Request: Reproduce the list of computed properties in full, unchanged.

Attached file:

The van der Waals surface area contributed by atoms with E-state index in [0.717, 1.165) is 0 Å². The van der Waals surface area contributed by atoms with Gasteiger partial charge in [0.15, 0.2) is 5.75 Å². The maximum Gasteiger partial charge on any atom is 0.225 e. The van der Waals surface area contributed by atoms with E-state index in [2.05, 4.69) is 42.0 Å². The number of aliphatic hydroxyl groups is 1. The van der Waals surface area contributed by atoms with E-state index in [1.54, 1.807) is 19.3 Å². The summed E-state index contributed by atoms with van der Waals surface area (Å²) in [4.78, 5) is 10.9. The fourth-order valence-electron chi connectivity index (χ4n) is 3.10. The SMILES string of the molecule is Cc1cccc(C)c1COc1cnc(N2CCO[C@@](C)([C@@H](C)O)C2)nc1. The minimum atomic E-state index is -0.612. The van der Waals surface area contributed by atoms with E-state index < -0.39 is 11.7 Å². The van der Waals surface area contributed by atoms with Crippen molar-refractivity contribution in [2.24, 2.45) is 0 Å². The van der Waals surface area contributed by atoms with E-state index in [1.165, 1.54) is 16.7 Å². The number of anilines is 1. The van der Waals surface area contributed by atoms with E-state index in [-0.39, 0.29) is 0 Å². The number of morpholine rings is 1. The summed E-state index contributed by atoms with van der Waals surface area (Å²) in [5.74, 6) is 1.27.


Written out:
The van der Waals surface area contributed by atoms with E-state index in [0.717, 1.165) is 0 Å². The van der Waals surface area contributed by atoms with Gasteiger partial charge in [0.15, 0.2) is 5.75 Å². The maximum Gasteiger partial charge on any atom is 0.225 e. The van der Waals surface area contributed by atoms with E-state index in [2.05, 4.69) is 42.0 Å². The number of aliphatic hydroxyl groups is 1. The van der Waals surface area contributed by atoms with E-state index in [1.54, 1.807) is 19.3 Å². The summed E-state index contributed by atoms with van der Waals surface area (Å²) in [4.78, 5) is 10.9. The fourth-order valence-electron chi connectivity index (χ4n) is 3.10. The SMILES string of the molecule is Cc1cccc(C)c1COc1cnc(N2CCO[C@@](C)([C@@H](C)O)C2)nc1. The minimum atomic E-state index is -0.612. The van der Waals surface area contributed by atoms with E-state index < -0.39 is 11.7 Å². The van der Waals surface area contributed by atoms with Crippen molar-refractivity contribution in [2.24, 2.45) is 0 Å². The van der Waals surface area contributed by atoms with E-state index in [1.165, 1.54) is 16.7 Å². The number of anilines is 1. The van der Waals surface area contributed by atoms with E-state index in [-0.39, 0.29) is 0 Å². The number of morpholine rings is 1. The summed E-state index contributed by atoms with van der Waals surface area (Å²) in [5.74, 6) is 1.27.